You may have noticed purple chairs dotting downtown Trail. What do they mean?
Purple is the colour used to recognize the toxic drug supply that is killing people all over the world. The empty chair is there to commemorate loved ones missing from our dinner tables, lost to toxic drugs.
The Trail Community Action Team, working with residents of La Nina shelter and the local community, have placed the chairs around town to invite people to reflect on the toxic drug supply and what we can all do to prevent these deaths.
In British Columbia, toxic drugs kill about six people every single day. Almost 30,000 people have died in Canada since opioid deaths were declared a public health emergency in 2016, including 117 in Kootenay Boundary.
So far this year, we have lost over 1,000 people in BC, most of them young men (78 per cent) between the ages of 30-59 (73 per cent). The vast majority (84 per cent) of these deaths occurred indoors, mostly in private homes (56 per cent), with only 15 per cent occurring outside in vehicles, sidewalks, streets, or parks. No deaths have been reported at supervised consumption or drug overdose prevention sites.
“The toxic drug supply is often a hidden killer, mainly taking the lives of ‘ordinary’ people, living in homes, holding down jobs, part of families who love them,” says Diana Daghofer, co-chair of the Trail Community Action Team.
The group is recognizing the lives lost and providing information on the toxic drug crisis through a number of events on and leading up to International Overdose Awareness Day on Wednesday.
Kristen Bird, a nursing instructor and member of the team asks that if you see a purple chair in the community, “please stop and take a moment to think of your loved ones. Think about the toxic drug supply that is killing peoples’ children, mothers, fathers, sisters and brothers, and know that these deaths are almost entirely preventable. We need to lobby our governments to provide a safe supply to keep these people alive.”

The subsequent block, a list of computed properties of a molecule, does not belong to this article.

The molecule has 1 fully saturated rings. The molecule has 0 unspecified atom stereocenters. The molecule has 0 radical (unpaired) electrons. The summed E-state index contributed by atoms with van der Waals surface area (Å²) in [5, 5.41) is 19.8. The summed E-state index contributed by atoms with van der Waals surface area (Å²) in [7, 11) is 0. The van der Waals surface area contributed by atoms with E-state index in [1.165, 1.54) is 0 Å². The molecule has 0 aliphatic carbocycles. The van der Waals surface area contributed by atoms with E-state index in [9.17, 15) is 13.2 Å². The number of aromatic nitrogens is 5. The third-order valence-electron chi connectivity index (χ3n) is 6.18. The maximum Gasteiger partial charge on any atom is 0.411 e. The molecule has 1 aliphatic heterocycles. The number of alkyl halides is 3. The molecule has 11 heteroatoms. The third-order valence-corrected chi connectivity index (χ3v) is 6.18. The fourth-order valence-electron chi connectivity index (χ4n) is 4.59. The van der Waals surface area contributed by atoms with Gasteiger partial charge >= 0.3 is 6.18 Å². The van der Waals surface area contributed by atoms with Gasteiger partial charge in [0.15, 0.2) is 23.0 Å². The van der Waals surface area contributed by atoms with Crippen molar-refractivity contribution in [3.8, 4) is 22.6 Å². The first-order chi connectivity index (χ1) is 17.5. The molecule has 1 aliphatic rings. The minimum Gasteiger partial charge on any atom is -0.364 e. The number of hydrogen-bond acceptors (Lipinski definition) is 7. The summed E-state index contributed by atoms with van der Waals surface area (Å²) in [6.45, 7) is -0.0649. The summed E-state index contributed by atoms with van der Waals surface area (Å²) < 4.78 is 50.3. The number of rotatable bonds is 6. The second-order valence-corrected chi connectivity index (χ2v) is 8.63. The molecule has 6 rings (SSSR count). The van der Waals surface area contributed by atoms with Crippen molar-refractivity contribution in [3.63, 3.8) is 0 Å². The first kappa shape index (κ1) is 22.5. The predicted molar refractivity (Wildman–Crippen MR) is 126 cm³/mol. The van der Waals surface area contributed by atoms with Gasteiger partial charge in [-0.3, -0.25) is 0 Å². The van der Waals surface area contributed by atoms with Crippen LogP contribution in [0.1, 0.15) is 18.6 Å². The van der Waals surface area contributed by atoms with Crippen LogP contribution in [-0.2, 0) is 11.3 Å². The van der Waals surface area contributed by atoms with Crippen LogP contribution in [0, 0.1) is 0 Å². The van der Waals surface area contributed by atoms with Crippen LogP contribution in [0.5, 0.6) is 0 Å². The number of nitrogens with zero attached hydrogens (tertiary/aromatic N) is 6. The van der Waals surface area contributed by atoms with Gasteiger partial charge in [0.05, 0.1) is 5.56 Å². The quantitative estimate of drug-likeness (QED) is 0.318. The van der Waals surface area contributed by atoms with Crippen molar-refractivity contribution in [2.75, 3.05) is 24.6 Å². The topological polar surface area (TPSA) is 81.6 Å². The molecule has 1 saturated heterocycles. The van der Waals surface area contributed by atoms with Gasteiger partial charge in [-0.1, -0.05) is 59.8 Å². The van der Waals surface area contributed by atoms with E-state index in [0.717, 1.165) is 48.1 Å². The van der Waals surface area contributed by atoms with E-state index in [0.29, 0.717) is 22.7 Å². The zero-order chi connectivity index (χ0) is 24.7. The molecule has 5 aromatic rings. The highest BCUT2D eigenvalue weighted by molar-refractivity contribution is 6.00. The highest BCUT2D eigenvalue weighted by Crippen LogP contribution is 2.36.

The team will have a booth at the Trail IncrEDIBLE market on Saturday, where members will provide information and training in the use of naloxone, a drug which blocks the effects of opioids such as fentanyl, oxycodone and hydrocodone.
You can also look for the purple ribbons lining major streets in Rossland and Trail, with posters highlighting key points in the current toxic drug public health emergency, declared in BC in April 2016. The Trail bridge is also lit in purple to remember lives lost.
The Trail Community Action Team is made up of health professionals, people with lived/living experience, service providers and youth advocating and taking action to save lives and change drug policies to end these deaths.
CORRECTION: An earlier version of this story erroneously stated that 30,000 people in BC had died from toxic drugs since 2016.